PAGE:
Obama voter focused on foreign policy: “I think my biggest concern right now is Iran. I look back at what happened in the Bush era” 

Swinging voter who switched to Romney: “I was prepared to give Obama four years but there is little improving in the economy.”

Reluctant Obama voter: “Myself and several Americans I know are so fed up with the childish antics of both parties that we don’t want to associate ourselves with either and wish there were a viable third party.”

Ohio-registered voter who lacks confidence in Romney: “I can’t trust anyone who hides their tax returns.”

The US Consulate in Dubai estimated there were around 40,000 Americans in the UAE, but the number who voted was unknown because ballots were sent directly to individual state offices.

Australia and GCC sign MoU

Australia has signed a memorandum of understanding with Gulf Cooperation Council (GCC) nations on the sidelines of the 118th GCC Ministerial Council meeting in Abu Dhabi.

Australia was represented at the First Joint Ministerial Meeting on GCC-Australia Strategic Dialogue by Foreign Affairs Minister Kevin Rudd, and the GCC group was headed by the UAE Foreign Minsiter and chair of the meeting, Sheikh Abdullah bin Zayed Al Nahyan, in the presence of the outgoing GCC Secretary-General Abdul Rahman bin Hamad Al Attiyah.

The official Emirates News Agency (WAM) says “Sheikh Abdullah stressed the importance of strategic dialogue with Australia as a key country that maintains strong political and economic ties with the GCC countries”.

In a joint statement signed at the end of the meeting, the two sides said the MoU is an undertaking to further strategic dialogue between the sides.

A statement from the Australian Foreign Affairs Ministry elaborates, saying “Australia and the GCC welcomed the growth in relations and cooperation in the political, economic, education and other fields.”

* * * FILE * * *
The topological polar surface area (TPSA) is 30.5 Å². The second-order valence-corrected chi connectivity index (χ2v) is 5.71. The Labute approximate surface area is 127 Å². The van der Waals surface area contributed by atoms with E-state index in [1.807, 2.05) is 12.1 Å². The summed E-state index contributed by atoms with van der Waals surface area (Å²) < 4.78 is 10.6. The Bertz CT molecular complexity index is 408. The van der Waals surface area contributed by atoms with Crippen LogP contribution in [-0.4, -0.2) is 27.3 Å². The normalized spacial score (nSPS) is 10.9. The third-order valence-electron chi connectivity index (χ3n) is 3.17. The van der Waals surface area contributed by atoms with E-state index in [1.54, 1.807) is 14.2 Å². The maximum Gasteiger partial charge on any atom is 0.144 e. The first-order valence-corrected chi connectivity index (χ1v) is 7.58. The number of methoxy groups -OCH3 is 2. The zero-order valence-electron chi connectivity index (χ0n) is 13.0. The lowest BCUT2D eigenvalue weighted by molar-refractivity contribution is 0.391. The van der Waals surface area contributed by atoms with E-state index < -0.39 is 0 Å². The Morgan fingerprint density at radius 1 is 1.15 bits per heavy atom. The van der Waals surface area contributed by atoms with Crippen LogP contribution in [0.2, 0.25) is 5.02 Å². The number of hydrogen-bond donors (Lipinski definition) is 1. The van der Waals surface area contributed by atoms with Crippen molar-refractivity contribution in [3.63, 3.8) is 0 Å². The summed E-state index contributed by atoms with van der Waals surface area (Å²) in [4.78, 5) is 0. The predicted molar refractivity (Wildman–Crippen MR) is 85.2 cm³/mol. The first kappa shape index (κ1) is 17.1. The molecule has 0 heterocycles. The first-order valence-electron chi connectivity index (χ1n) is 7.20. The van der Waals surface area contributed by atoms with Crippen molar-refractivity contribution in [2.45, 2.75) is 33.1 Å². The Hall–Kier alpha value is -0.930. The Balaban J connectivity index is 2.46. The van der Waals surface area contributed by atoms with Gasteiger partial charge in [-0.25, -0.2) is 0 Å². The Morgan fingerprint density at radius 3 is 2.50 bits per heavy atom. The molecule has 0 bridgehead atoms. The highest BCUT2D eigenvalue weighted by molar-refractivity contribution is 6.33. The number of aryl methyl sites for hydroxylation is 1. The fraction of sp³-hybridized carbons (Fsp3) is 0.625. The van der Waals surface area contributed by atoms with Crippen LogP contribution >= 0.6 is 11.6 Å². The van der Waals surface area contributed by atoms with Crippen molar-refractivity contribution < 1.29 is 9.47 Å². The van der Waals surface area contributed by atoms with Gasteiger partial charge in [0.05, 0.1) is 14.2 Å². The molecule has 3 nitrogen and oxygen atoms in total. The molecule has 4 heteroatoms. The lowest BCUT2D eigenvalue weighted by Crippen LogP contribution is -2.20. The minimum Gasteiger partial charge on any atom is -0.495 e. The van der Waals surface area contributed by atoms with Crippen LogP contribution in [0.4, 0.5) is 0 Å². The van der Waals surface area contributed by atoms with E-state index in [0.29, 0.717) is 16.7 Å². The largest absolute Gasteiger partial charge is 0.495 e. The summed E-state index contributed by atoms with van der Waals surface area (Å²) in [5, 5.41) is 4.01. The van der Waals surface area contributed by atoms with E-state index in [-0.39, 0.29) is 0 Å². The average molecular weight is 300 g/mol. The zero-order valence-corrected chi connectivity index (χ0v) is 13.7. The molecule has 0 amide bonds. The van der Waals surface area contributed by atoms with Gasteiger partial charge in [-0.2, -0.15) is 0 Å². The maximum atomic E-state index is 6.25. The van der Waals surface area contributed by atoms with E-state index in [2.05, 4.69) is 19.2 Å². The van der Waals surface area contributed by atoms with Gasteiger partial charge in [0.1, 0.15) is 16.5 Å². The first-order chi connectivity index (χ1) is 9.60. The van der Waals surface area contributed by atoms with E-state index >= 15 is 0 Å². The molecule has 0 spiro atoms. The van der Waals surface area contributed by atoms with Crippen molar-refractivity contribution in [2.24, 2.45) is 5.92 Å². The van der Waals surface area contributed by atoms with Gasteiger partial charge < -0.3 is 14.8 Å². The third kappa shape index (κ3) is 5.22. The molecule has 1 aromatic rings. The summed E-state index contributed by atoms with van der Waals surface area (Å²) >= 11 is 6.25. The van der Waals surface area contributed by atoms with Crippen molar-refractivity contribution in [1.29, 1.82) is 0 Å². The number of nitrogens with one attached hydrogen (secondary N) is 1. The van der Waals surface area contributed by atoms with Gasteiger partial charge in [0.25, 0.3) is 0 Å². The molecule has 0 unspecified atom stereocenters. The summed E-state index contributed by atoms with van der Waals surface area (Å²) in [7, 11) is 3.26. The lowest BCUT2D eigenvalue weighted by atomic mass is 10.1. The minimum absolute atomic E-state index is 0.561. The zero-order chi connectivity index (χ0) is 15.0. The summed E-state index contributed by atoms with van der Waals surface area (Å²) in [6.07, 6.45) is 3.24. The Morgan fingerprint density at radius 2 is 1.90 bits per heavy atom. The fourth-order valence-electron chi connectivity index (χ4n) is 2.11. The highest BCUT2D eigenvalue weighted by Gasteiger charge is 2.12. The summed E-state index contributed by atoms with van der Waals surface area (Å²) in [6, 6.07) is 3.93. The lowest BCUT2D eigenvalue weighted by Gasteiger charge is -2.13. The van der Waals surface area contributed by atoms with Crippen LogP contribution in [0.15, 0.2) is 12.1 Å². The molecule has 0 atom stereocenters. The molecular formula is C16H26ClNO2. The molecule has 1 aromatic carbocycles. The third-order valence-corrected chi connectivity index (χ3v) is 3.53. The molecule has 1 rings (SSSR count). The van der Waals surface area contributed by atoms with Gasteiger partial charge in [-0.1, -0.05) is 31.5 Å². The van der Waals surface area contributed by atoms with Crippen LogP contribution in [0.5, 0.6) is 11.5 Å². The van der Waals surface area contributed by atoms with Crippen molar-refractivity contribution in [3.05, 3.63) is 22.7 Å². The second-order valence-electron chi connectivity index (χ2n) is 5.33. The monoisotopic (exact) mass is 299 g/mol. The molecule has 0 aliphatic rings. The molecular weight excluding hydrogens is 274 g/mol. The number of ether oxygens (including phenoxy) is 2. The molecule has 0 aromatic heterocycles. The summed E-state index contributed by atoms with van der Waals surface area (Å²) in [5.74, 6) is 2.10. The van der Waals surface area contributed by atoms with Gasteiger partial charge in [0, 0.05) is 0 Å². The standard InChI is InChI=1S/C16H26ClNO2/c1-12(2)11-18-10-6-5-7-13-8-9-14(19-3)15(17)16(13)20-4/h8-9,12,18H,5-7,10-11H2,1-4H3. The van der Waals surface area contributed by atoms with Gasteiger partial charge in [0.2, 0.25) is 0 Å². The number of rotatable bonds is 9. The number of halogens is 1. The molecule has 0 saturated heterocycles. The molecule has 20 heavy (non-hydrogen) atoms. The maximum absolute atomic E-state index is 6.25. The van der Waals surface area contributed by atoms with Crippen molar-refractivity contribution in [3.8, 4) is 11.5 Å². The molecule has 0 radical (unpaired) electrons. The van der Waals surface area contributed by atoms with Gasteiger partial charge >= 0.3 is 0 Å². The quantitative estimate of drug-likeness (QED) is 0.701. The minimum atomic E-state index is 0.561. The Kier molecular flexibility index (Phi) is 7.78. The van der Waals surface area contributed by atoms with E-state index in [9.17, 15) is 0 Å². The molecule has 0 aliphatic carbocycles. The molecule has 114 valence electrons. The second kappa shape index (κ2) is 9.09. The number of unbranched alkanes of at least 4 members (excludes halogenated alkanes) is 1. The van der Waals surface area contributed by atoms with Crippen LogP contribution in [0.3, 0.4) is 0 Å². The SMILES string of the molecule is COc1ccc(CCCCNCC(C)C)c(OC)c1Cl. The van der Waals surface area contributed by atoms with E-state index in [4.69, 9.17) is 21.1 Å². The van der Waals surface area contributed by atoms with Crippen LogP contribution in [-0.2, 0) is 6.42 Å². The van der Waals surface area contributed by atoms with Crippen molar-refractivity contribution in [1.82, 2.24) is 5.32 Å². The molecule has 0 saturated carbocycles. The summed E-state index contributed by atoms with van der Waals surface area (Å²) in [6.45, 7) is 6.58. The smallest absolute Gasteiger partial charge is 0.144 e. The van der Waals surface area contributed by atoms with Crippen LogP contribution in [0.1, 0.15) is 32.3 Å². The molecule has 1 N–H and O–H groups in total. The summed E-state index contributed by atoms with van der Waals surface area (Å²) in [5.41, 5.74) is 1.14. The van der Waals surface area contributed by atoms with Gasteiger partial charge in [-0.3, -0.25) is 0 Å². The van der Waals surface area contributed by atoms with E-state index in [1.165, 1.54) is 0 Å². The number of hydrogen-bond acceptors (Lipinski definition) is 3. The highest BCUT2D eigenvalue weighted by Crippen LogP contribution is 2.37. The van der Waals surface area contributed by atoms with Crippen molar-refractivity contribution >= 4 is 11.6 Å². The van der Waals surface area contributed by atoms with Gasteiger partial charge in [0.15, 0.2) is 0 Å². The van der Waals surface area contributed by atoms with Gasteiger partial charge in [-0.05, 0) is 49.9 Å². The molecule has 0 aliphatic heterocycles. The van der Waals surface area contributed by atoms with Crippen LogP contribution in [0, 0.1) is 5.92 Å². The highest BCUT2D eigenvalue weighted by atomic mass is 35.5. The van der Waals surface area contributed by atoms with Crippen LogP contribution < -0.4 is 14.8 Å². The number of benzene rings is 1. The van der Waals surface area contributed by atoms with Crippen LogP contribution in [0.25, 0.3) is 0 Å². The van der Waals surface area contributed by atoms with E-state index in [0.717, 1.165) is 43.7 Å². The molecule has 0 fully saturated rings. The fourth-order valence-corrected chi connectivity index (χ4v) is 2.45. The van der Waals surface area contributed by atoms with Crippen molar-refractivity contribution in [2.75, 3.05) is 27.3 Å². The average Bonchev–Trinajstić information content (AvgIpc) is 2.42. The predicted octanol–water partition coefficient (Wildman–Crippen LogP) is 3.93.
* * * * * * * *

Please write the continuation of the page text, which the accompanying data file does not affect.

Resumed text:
“The two sides shared important and growing economic and strategic interests and people to people links, reinforced by hundreds of thousands of Australians of Arab descent who have made an important contribution to Australian society, tens of thousands of Australians living in GCC countries, and thousands of GCC nationals studying in Australia.”

The MoU details a commitment to holding annual meetings between Foreign Ministers with a focus on enhancing friendly relations; boosting trade and investment links; and to finalise discussions on a Free Trade Agreement between Australia and the GCC.

Rudd hopes for quick successes in GCC FTA negotiations

As he prepared for a round of talks today in Abu Dhabi, the Australian Foreign Affairs Minister, Kevin Rudd, was hoping for speedy resolutions on the question of a free trade agreement with Gulf nations.

A statement released by Mr Rudd’s office said he will “push for an early conclusion of the FTA when he meets with his Gulf Cooperation Council counterparts at the inaugural Australia-GCC Foreign Ministers’ Strategic Dialogue in Abu Dhabi later today.”

The Minister’s office recognises the importance of the Gulf trading bloc to Australia saying “the GCC FTA would help to consolidate other important trade and investment ties between Australia and the Gulf.”

“Merchandise trade between Australia and the GCC countries amounted to A$8.7 billion in 2010, and there are growing investment and services links that could benefit from the conclusion of the FTA.”

Mr Rudd will meet with GCC Foreign Ministers following the 118th session of the GCC Ministerial Council, held yesterday in the UAE capital, under the chairmanship of His Highness, Sheikh Abdullah bin Zayed Al Nahyan, the UAE Foreign Minister.

Earlier today in Abu Dhabi, Mr Rudd was received by the Bahraini Minister of Foreign Affairs, Shaikh Khalid bin Ahmed bin Mohammed Al Khalifa, according to the Bahrain News Agency.